It is easy to take certain fundamental civil liberties for granted: the right to free speech, the right to protest and the right to privacy being a few cherished examples. Unfortunately, there is a looming threat to these rights from the attitudes and approach of the Trump Administration. This might simply be a concern for US citizens if it were not for the fact that the US Department of Justice (DoJ) is seeking to extend its reach using new extra-territorial intrusion measures, which means that it could well impact us all.
President Tump’s attitude to free speech has been obvious for some time now. His relationship with the mainstream media has always been strained. Branding factual reporting as ‘fake news’ while relying on contradictory, misleading and often outright untrue claims to support views of his own is bad enough, but when he brands the press as ‘enemies of the people’, he is straying into tactics used by dictators and autocrats to delegitimize foreign governments, opposition parties, and dissenters.
More recently Trump’s response to the Charlottesville riots in which his criticism of right wing white supremacists was muted, is at odds with his reaction to protests against his own inauguration. Indeed, the US Department of Justice is not only seeking to pursue DisruptJ20, the group that organised protests against Trump’s inauguration in January 2017, but it is also seeking information on all those that ever visited its web site (information such as “logs showing connections related to the website, and any other transactional information, including records of session times and duration,” as well as IP addresses). This information could be used to identify those that even visited the DisruptJ20 site, which is to say the DoJ is effectively compiling information on all those who showed even a modicum of interest in protesting against the administration.
The President’s attitude to privacy is no less worrying. In his first week in office he extended his ‘America first’ mantra into the realms of privacy by issuing an executive order to weaken protections for data held in the US about foreign citizens. This states that: “Privacy Act. Agencies shall, to the extent consistent with applicable law, ensure that their privacy policies exclude persons who are not United States citizens or lawful permanent residents from the protections of the Privacy Act regarding personally identifiable information.”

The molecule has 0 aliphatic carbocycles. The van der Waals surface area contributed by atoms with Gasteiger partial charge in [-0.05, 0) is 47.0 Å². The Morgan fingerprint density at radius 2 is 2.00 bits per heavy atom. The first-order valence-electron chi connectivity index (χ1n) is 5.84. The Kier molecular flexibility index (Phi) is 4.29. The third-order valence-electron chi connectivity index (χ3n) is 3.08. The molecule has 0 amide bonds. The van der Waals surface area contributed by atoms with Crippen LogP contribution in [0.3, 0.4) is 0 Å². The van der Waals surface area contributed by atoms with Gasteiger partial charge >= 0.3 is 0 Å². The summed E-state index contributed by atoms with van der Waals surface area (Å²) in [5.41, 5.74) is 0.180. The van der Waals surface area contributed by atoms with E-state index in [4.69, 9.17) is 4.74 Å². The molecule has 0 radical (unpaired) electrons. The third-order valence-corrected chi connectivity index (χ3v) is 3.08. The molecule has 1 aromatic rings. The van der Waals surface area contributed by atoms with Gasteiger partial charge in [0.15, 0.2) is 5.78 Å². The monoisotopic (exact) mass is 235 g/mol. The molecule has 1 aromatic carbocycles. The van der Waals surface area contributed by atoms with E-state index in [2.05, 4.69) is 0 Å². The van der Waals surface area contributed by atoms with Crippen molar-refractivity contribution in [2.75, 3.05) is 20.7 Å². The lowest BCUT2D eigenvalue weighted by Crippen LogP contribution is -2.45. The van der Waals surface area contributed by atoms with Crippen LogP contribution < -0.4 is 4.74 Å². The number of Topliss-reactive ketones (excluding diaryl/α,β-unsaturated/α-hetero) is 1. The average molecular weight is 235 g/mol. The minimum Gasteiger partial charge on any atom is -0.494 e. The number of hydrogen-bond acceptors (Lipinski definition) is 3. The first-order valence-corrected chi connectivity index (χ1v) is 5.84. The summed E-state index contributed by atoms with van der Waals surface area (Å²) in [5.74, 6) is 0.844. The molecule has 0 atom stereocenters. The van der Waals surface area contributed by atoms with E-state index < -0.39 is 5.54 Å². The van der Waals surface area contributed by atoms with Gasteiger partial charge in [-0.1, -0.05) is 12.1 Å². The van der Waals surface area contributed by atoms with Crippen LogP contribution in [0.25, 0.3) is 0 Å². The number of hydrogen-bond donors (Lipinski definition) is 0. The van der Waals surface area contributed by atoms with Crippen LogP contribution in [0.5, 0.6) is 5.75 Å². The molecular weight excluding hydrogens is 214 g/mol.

But we are safe from Trump, here in Europe, surely? Not necessarily.
All this would be worrying enough were it not for the increasing number of intrusive extraterritorial legal powers being sought by the Department of Justice as it seeks to extend its reach beyond America’s borders. These include:
- Rule 41 – Rule 41 of the Federal Rules of Criminal Procedure was approved by the Supreme Court of the United States earlier in 2016. It came into force on 1st December 2016 when attempts by Congress to block or delay it failed. It authorised federal magistrate judges in the United States to issue warrants to remotely access data anywhere in the world.
- Microsoft Dublin case – In 2013 a New York judge issued a warrant demanding that Microsoft turn over customer emails related to a drug case, but Microsoft argued that the warrant did not apply because the data was stored internationally. Microsoft argued that the DoJ should instead approach the Irish government through an existing mutual legal assistance treaty to access the data. Microsoft won its case in the Second Circuit in July 2016 and a subsequent split decision on appeal in January 2017 meant that the court would not reconsider its decision. However the US Justice Department (DoJ) is now seeking to appeal to the Supreme Court.